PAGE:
When one party fails to perform obligations or performs them in a way that does not correspond with an agreement, the innocent party is entitled to a remedy.
What form the remedy would take depends on what type of breach the guilty party has committed. In all cases the innocent party is entitled to claim damages.
Therefore, as the clamour for prosecution of persons suspected to have been involved in suspect contracts gathers momentum, it appears lost to many that the country may never be exempt from paying for valid contracts.
Many are oblivious of the fact that some of the contracting parties have instituted legal proceedings in international arbitration courts to compel the Government to honour its contractual obligations.
Arbitration is a formal dispute resolution process in which two or more parties refer their dispute to an independent third person (the arbitrator) for detennination. The result of the arbitration, known as the Award, is enforceable in the same manner as a Court judgment.
The selection of arbitration as a dispute resolution procedure is a question which parties (and their legal representatives) should address at the time of entering into commercial contracts, so that an appropriate agreement can be included in the terms of the contract (an "arbitration clause.") Alternatively, an agreement to submit disputes to arbitration can be made by the parties after a dispute has arisen.
For instance, Universal Satspace, Nedemar Technology BV and Euromarine Industries have commenced arbitration proceedings against Kenya in the UK and the Netherlands.
The trio - alleged to be involved in some of the 18 controversial security contracts placed under special audit after being questioned by anti-corruption authorities - have commenced the arbitration proceedings after the government refused on the payments on advice from then-Ethics and Governance permanent secretary, Mr John Githongo.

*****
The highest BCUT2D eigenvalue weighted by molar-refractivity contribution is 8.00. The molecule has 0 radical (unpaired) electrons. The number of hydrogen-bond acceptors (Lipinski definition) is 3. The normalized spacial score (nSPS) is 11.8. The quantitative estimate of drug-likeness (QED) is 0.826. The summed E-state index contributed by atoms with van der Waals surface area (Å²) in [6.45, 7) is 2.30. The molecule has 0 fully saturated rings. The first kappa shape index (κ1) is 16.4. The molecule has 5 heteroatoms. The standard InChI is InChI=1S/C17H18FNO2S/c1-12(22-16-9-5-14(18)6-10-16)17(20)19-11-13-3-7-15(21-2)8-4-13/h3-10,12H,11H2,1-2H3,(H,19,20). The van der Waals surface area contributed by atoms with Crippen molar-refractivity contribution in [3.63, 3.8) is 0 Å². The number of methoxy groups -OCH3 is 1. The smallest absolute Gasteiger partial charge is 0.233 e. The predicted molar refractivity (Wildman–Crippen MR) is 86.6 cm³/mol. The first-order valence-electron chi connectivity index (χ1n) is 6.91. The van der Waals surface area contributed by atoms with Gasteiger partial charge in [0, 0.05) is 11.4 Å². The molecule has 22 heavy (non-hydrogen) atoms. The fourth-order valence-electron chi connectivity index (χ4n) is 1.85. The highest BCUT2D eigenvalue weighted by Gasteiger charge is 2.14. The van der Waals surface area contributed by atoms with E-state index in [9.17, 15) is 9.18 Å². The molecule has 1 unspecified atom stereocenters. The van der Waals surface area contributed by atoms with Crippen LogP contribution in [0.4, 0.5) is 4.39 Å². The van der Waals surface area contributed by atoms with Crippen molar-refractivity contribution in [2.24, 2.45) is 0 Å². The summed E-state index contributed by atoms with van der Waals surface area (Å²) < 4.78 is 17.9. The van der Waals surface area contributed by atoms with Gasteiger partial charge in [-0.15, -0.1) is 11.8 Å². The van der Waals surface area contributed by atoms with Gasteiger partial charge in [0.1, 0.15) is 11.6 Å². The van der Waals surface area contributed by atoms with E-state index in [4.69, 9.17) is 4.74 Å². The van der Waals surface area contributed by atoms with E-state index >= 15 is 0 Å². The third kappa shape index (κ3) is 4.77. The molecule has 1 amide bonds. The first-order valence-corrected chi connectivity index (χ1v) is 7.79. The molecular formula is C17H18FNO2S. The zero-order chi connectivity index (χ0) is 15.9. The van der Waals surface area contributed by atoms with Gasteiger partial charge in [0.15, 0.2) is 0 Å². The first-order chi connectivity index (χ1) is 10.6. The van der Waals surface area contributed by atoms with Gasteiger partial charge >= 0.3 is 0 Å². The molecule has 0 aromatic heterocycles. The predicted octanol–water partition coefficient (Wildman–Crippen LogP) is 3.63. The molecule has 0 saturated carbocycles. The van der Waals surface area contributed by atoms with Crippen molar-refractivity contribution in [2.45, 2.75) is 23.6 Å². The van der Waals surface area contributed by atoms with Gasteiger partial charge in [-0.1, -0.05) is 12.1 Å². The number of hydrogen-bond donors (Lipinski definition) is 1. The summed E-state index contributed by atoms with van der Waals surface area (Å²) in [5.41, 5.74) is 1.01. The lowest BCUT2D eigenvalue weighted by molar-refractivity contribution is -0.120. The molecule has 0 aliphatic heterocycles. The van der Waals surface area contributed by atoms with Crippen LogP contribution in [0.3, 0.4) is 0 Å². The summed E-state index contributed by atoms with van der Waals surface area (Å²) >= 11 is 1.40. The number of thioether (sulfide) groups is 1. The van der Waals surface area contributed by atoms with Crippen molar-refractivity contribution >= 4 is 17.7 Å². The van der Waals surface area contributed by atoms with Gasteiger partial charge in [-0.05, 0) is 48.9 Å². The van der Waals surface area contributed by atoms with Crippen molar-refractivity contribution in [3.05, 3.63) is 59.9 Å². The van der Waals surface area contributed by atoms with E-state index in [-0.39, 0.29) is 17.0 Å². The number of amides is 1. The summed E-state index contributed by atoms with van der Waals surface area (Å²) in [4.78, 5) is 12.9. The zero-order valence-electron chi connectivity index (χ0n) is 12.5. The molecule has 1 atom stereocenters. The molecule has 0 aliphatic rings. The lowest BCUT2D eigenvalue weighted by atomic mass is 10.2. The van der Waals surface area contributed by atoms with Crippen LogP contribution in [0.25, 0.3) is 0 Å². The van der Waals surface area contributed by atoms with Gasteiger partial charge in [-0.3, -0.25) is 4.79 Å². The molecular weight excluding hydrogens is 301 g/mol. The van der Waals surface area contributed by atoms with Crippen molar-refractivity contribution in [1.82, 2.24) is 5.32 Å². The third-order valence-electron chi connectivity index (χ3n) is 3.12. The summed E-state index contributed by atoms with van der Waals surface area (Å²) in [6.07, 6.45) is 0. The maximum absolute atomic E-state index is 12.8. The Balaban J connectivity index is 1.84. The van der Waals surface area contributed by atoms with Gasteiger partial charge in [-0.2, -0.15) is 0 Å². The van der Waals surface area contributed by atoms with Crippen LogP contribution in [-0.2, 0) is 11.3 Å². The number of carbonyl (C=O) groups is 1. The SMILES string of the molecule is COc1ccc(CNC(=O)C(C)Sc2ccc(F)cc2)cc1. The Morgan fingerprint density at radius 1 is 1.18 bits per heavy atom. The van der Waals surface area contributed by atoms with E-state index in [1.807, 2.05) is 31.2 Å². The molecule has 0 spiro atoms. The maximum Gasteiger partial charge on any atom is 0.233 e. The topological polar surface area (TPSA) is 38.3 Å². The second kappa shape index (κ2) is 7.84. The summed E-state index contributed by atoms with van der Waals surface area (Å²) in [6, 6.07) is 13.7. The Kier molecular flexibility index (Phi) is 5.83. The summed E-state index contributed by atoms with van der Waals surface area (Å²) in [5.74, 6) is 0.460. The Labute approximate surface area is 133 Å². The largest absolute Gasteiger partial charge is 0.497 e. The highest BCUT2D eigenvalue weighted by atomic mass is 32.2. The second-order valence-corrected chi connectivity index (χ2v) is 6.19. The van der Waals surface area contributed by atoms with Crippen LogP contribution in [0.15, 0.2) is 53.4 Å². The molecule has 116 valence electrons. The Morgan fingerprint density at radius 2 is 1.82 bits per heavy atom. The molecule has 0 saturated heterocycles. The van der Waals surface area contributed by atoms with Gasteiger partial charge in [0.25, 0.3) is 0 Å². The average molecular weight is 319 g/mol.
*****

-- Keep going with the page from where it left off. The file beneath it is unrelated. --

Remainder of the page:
Universal Satspace entered into a $28.1 million contract with the Government on July 11, 2002, for the provision of Internet services to the Postal Corporation of Kenya (PCK) post offices. The cheap and high speed Internet access was cut off last month due to non-payment. Universal Satspace, had to disconnect the service after the government failed to pay its bills amounting to more than $12.3 million (Sh897 million).
The Government is supposedly holding back payment to Universal Satspace because it suspects that the company was involved in corrupt deals. Universal Satspace is, understandably, fervently denying any allegations of wrong doing, claiming that the government is using the claims of corruption as a way of getting out of making the necessary payments.
Nedemar Technology BV of Netherlands was awarded a contract for $36.9 million (Sh2.7 billion) on November 19, 2002. The contract is now a subject of arbitration proceedings. The dispute arose out of a top secret contract, code-named Project Nexus, for the supply of an advanced military communications and surveillance system to the Department of Defence.
But payment for the deal - one of 18 controversial security contracts placed under special audit after being questioned by anti-corruption authorities - was stopped in 2004. Consequently, in March this year, Nedemar sued Kenya at the International Arbitration Court in The Hague. The court ruled in favour of the company after the Government failed to enter a defence.